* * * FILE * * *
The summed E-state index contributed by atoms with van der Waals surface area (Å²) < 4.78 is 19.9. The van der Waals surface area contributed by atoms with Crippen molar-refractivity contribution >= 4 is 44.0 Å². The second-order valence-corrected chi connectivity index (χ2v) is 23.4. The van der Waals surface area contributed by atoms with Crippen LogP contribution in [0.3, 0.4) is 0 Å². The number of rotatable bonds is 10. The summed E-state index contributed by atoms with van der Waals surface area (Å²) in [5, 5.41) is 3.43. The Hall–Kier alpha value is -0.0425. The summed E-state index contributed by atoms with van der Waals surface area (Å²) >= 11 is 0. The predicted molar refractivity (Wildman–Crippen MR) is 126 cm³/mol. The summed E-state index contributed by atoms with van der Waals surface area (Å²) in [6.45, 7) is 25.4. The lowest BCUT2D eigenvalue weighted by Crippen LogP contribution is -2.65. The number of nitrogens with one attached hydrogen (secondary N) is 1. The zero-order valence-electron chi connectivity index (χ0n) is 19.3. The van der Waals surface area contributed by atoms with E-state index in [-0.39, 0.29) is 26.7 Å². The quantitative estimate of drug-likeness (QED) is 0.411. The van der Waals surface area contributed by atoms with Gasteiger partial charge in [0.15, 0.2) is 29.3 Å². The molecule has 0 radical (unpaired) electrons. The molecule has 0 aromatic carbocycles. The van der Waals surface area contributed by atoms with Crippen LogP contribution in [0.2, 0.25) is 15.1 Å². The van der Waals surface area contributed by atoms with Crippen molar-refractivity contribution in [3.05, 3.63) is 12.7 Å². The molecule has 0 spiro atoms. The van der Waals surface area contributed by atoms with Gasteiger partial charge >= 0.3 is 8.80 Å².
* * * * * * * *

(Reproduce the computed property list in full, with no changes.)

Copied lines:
The summed E-state index contributed by atoms with van der Waals surface area (Å²) < 4.78 is 19.9. The van der Waals surface area contributed by atoms with Crippen molar-refractivity contribution >= 4 is 44.0 Å². The second-order valence-corrected chi connectivity index (χ2v) is 23.4. The van der Waals surface area contributed by atoms with Crippen LogP contribution in [0.3, 0.4) is 0 Å². The number of rotatable bonds is 10. The summed E-state index contributed by atoms with van der Waals surface area (Å²) in [5, 5.41) is 3.43. The Hall–Kier alpha value is -0.0425. The summed E-state index contributed by atoms with van der Waals surface area (Å²) >= 11 is 0. The predicted molar refractivity (Wildman–Crippen MR) is 126 cm³/mol. The summed E-state index contributed by atoms with van der Waals surface area (Å²) in [6.45, 7) is 25.4. The lowest BCUT2D eigenvalue weighted by Crippen LogP contribution is -2.65. The number of nitrogens with one attached hydrogen (secondary N) is 1. The zero-order valence-electron chi connectivity index (χ0n) is 19.3. The van der Waals surface area contributed by atoms with E-state index in [-0.39, 0.29) is 26.7 Å². The quantitative estimate of drug-likeness (QED) is 0.411. The van der Waals surface area contributed by atoms with Gasteiger partial charge in [0.15, 0.2) is 29.3 Å². The molecule has 0 radical (unpaired) electrons. The molecule has 0 aromatic carbocycles. The van der Waals surface area contributed by atoms with Crippen LogP contribution in [0.2, 0.25) is 15.1 Å². The van der Waals surface area contributed by atoms with Crippen molar-refractivity contribution in [3.05, 3.63) is 12.7 Å². The molecule has 0 spiro atoms. The van der Waals surface area contributed by atoms with Gasteiger partial charge >= 0.3 is 8.80 Å².